A genome-wide association study of limb bone length using a Large White × Minzhu intercross population
© Zhang et al.; licensee BioMed Central Ltd. 2014
Received: 28 January 2014
Accepted: 28 July 2014
Published: 4 November 2014
In pig, limb bone length influences ham yield and body height to a great extent and has important economic implications for pig industry. In this study, an intercross population was constructed between the indigenous Chinese Minzhu pig breed and the western commercial Large White pig breed to examine the genetic basis for variation in limb bone length. The aim of this study was to detect potential genetic variants associated with porcine limb bone length.
A total of 571 F2 individuals from a Large White and Minzhu intercross population were genotyped using the Illumina PorcineSNP60K Beadchip, and phenotyped for femur length (FL), humerus length (HL), hipbone length (HIPL), scapula length (SL), tibia length (TL), and ulna length (UL). A genome-wide association study was performed by applying the previously reported approach of genome-wide rapid association using mixed model and regression. Statistical significance of the associations was based on Bonferroni-corrected P-values.
A total of 39 significant SNPs were mapped to a 11.93 Mb long region on pig chromosome 7 (SSC7). Linkage analysis of these significant SNPs revealed three haplotype blocks of 495 kb, 376 kb and 492 kb, respectively, in the 11.93 Mb region. Annotation based on the pig reference genome identified 15 genes that were located near or contained the significant SNPs in these linkage disequilibrium intervals. Conditioned analysis revealed that four SNPs, one on SSC2 and three on SSC4, showed significant associations with SL and HL, respectively.
Analysis of the 15 annotated genes that were identified in these three haplotype blocks indicated that HMGA1 and PPARD, which are expressed in limbs and influence chondrocyte cell growth and differentiation, could be considered as relevant biological candidates for limb bone length in pig, with potential applications in breeding programs. Our results may also be useful for the study of the mechanisms that underlie human limb length and body height.
In humans and other mammalian species, individuals with greater limb length have greater body height. In humans, limb bone length is highly correlated with body height, with correlation coefficients reaching 0.60 to 0.88 -. Thus, analysis of genetic variants associated with limb bone length can contribute to our understanding of human height. The ease with which experimental designs can be conducted in domestic pig makes this species an important large animal model for human research as well as a major farm animal for meat production . In pigs, limb length influences body height and thus, ham yield, to a great extent . Porcine cured ham, such as Jinhua ham and Iberian ham, is one of the most popular and valuable meat products worldwide. However, in China, ham products are produced from indigenous pig breeds, most of which have smaller limb lengths than western commercial pig breeds such as Large White, Landrace, and Duroc . Thus, understanding the genetic basis of the variation in limb length between the two types of pig breeds is of economic importance.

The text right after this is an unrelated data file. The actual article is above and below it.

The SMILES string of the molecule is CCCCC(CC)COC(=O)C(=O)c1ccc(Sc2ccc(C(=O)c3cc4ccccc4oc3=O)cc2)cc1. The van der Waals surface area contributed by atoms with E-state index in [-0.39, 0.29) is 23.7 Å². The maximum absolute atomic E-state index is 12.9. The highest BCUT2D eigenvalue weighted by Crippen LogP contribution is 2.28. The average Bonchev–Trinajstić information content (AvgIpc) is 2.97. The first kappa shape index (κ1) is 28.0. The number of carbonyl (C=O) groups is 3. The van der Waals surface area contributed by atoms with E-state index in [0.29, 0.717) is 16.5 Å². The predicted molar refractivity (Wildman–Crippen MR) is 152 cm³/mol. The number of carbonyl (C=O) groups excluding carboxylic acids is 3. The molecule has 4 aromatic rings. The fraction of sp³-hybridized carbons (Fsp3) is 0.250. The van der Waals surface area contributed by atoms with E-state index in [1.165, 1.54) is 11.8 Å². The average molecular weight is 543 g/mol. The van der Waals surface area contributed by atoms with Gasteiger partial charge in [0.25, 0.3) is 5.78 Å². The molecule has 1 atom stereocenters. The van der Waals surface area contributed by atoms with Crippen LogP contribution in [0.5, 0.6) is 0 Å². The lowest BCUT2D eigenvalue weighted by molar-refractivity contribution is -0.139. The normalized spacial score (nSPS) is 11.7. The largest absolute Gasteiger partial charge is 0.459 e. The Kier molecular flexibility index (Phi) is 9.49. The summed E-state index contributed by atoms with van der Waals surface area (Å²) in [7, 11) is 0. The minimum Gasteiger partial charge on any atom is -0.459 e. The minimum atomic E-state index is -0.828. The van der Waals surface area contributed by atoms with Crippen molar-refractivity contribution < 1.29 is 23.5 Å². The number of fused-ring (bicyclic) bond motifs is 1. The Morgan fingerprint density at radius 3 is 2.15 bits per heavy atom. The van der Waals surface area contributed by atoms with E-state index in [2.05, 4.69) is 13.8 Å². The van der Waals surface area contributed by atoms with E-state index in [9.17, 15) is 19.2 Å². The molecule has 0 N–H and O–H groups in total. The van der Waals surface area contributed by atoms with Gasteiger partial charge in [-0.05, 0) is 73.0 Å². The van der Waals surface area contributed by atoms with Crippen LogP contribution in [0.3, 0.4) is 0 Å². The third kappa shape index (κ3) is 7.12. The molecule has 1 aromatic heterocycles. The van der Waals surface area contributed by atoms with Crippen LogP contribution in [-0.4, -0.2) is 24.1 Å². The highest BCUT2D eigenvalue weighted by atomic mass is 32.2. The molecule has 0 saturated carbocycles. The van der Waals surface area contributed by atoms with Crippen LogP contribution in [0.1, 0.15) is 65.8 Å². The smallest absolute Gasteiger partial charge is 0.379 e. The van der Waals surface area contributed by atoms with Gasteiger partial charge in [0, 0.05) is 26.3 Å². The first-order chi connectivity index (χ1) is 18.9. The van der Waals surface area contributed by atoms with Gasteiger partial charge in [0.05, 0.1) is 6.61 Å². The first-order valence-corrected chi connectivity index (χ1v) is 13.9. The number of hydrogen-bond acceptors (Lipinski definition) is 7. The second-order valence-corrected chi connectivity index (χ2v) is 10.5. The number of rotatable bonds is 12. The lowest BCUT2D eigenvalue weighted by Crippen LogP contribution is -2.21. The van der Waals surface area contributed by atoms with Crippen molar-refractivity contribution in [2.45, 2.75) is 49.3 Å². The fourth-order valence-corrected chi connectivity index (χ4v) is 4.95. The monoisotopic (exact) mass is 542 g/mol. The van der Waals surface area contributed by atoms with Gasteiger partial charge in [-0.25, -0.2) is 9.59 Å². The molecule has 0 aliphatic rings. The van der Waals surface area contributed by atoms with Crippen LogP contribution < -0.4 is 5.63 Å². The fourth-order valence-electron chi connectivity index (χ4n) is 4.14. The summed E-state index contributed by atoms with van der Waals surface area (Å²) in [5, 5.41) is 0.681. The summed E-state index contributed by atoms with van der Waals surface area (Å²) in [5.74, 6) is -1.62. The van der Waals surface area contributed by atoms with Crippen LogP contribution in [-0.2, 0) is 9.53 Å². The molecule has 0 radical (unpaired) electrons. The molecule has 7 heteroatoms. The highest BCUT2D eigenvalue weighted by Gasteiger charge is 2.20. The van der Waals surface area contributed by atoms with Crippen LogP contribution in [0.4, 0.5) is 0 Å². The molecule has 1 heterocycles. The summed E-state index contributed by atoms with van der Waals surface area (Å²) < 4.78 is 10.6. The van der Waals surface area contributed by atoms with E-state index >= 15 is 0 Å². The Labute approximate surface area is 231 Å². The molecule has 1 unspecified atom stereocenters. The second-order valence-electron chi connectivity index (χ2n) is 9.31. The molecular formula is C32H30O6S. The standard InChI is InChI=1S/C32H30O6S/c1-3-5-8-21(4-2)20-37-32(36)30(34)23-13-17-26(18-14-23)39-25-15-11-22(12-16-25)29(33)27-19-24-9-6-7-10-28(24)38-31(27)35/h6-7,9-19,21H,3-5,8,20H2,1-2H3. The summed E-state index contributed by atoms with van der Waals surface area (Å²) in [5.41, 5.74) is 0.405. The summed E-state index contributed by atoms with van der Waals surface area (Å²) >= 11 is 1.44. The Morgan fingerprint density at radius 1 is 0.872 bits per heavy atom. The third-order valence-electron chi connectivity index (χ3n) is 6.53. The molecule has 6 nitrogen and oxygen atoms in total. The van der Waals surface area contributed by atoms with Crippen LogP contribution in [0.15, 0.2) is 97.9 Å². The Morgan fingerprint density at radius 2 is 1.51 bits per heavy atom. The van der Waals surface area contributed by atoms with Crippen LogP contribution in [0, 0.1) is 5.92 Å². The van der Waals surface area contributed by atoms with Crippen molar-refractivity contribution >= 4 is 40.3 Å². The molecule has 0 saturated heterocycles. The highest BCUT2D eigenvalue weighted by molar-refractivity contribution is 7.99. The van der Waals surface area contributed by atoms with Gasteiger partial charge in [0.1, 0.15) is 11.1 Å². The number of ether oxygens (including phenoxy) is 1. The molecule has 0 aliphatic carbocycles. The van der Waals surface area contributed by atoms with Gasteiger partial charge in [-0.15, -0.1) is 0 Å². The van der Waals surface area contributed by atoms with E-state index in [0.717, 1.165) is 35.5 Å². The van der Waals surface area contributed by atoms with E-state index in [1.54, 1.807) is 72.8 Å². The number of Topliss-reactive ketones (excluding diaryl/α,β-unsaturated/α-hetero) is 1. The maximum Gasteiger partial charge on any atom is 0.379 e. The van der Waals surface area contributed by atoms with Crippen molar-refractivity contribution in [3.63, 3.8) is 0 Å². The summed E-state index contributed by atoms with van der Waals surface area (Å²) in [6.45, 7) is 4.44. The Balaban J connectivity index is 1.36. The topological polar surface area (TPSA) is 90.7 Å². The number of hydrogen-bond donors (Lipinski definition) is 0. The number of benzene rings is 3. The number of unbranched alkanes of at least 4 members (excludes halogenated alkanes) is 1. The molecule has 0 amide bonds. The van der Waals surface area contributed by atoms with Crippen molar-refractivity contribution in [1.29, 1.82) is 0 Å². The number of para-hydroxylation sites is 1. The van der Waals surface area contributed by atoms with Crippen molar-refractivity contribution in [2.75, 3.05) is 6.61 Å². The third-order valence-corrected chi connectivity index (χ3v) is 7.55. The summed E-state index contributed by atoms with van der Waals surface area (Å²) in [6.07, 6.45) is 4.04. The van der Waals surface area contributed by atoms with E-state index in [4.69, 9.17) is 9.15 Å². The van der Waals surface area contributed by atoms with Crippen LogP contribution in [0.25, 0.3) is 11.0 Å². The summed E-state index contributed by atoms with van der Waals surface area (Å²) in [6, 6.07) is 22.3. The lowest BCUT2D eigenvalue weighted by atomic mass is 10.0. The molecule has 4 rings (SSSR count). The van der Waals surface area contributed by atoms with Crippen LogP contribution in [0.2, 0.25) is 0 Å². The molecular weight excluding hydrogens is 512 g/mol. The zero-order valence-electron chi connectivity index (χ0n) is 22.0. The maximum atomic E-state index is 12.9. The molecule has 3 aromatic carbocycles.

Based on the high-density panels of single nucleotide polymorphisms (SNP), genome-wide association studies (GWAS) have been developed to identify DNA variants associated with many complex diseases and traits in humans and animals ,. Although quantitative trait loci (QTL) that affect limb bone length have been detected on pig chromosomes (SSC for Sus scrofa) SSC1, 2, 3, 4, 5, 7, 14, 15, 16, 17 and X ,, to date, no GWAS has been carried out for this trait. The aim of this study was to detect potential genetic variants associated with limb bone length in a Large White × Minzhu intercross population using a GWAS and to identify candidate genes that are near these polymorphisms or that include them with major effects on this trait.
All animals used in this study were treated according to the guidelines for experimental animals established by the Council of China. Animal experiments were approved by the Science Research Department of the Institute of Animal Science, Chinese Academy of Agricultural Sciences (Beijing, China).
Population used and phenotype recording
An intercross population was developed between a western commercial pig breed (long-limbed Large White) and a Chinese indigenous pig breed (short-limbed Minzhu), as described previously . A total of 571 F2 animals (53 litters) were obtained from 36 F1 dams, which were mated to nine sires. All F2 piglets were weaned at 35 days of age and male pigs were castrated three days after birth. All F2 animals were slaughtered at 240 ± 7 days in 30 batches (slaughter groups).
After slaughter, both the forelimb and hind limb were removed from the left side of the carcass of the F2 animals. Six limb bones were dissected from these limbs and their lengths were measured using a caliper according to Mao et al. . These included the femur (total length from the greater trochanter to the intercondyloid fossa), humerus (total length from the head to the trochlea), hipbone (length from the crista iliaca to the ramus inferior ossis pubis), scapula (the maximum straight line distance from the cavitas glenoidalis to the border of the scapular cartilage), tibia (length from the intercondylar eminence to the medial malleolus), and ulna (length from the olecranon process to the styloid process). A normal distribution test was applied for each trait using the univariate normal procedure in SAS software.